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International Footballing Rivalry - Channel Islands Style

Posted: 14/03/2012 13:00

Being the manager of Guernsey's national football team is more akin to managing an English county representative side than managing messers Terry, Rooney, Gerrard and co. That said, don't for one moment think there is any less passion or feeling involved. Should we win our game on Saturday against Alderney, the third largest of the Channel Islands, we will play Jersey in what is commonly known in the Channel Islands as 'The Muratti.'

The annual footballing competition for the three largest Channel Islands dates back to 1905. The winner receives the Muratti Vase, so named because the winner's trophy was sponsored by the cigarette brand, Muratti. The competition remains one of the oldest in the footballing world.

Over the years, crowds of up to 15,000 have flocked to watch what remains the biggest draw of the Channel Islands' sporting calendar. The touchlines of the Mount Hale arena in Alderney on Saturday will be crowded with partisan home fans baying for Guernsey blood. Not since 1920 have Alderney won a game in the competition - a record I sincerely hope continues for at least one more year!

The rivalry between the two largest Channel Islands is fierce. Frank Cusack's wonderful book 'Muratti Vase - Centenary Celebration' (ISBN 1-869833-53-8) chronicles footballing conflict not just on the pitch but also off it. Stories that add to the legend of the occasion include those of visiting youths from Jersey jumping into the harbour in St Peter Port, Guernsey's main town, to escape confrontation with a swelling crowd of locals and rival punk gangs from the two islands clashing behind one of the goals in the eighties. Thankfully, it is a rare occurrence to see any trouble off the pitch these days, but the rivalry around the occasion remains fierce. The game enjoys a high profile in the local media and speculation about the game is rife in the days and weeks leading up to the match. There is nothing a Guernseyman relishes more than the prospect of beating Jersey.

The Muratti was always the highlight of the footballing year for me when I was growing up in Guernsey. My father was a referee - and actually ran the line in two Muratti finals as well as refereeing in one semi final between Jersey and Alderney. Every other year when the final was held in Jersey, my family would make a trip to Jersey for the May Day bank holiday weekend. After the annual (and no less competitive) game between the two islands' respective referees' teams on the May Day morning, we would all head down to Springfield Stadium in St Helier to watch the big event along with thousands of others. My heroes included Carl and Kevin Le Tissier (Matt's brothers), Neil Hunter and the Guernsey skipper of the time, Chris Dyer. A young Graeme Le Saux played one game for Jersey, a classic in 1987 that Jersey won 4-3 after extra time, before embarking on his pro career in the late '80s.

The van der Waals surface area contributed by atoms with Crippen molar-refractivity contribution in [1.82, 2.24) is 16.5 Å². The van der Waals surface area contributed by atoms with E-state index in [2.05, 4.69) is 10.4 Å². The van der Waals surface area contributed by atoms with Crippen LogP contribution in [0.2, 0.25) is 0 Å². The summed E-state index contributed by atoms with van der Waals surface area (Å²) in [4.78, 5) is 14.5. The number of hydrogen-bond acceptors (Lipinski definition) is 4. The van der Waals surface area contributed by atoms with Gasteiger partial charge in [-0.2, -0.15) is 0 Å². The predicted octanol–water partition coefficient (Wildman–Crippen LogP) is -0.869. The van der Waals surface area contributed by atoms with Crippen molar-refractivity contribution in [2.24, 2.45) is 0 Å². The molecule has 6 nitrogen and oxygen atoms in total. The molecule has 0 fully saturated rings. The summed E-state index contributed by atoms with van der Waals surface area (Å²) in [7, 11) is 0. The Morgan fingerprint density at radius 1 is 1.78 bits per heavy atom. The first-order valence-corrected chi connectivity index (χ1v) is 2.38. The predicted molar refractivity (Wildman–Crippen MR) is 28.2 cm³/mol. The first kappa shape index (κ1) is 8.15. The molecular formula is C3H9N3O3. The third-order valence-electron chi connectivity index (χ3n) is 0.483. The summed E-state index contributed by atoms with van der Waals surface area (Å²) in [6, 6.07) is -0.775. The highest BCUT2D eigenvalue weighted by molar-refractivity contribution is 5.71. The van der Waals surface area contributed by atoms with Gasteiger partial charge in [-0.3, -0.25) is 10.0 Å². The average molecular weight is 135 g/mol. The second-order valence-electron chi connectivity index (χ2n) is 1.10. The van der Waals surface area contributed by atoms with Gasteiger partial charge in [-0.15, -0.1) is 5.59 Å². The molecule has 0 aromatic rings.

I vividly remember being sat in the front row of the main stand at Springfield in Jersey in 1988 when Peter Blondel, the talismanic Guernsey centre half kicked the Jersey winger Tony Lawlor fully four or five metres on to the cycling track in front of me. Lawlor landed almost at my feet. The incident happened early on in the game and in those days, the centre half usually assumed he'd get a 'free one', just to let the opposition know he was there. Slightly shocked by the physical assault I'd just witnessed, I turned to the Guernsey bench nearby where someone said to me "that's what Muratti football's all about son". The referee blew for a free kick but didn't have so much as a quiet word in Blondel's ear - these days it would be a straight red for such an offence!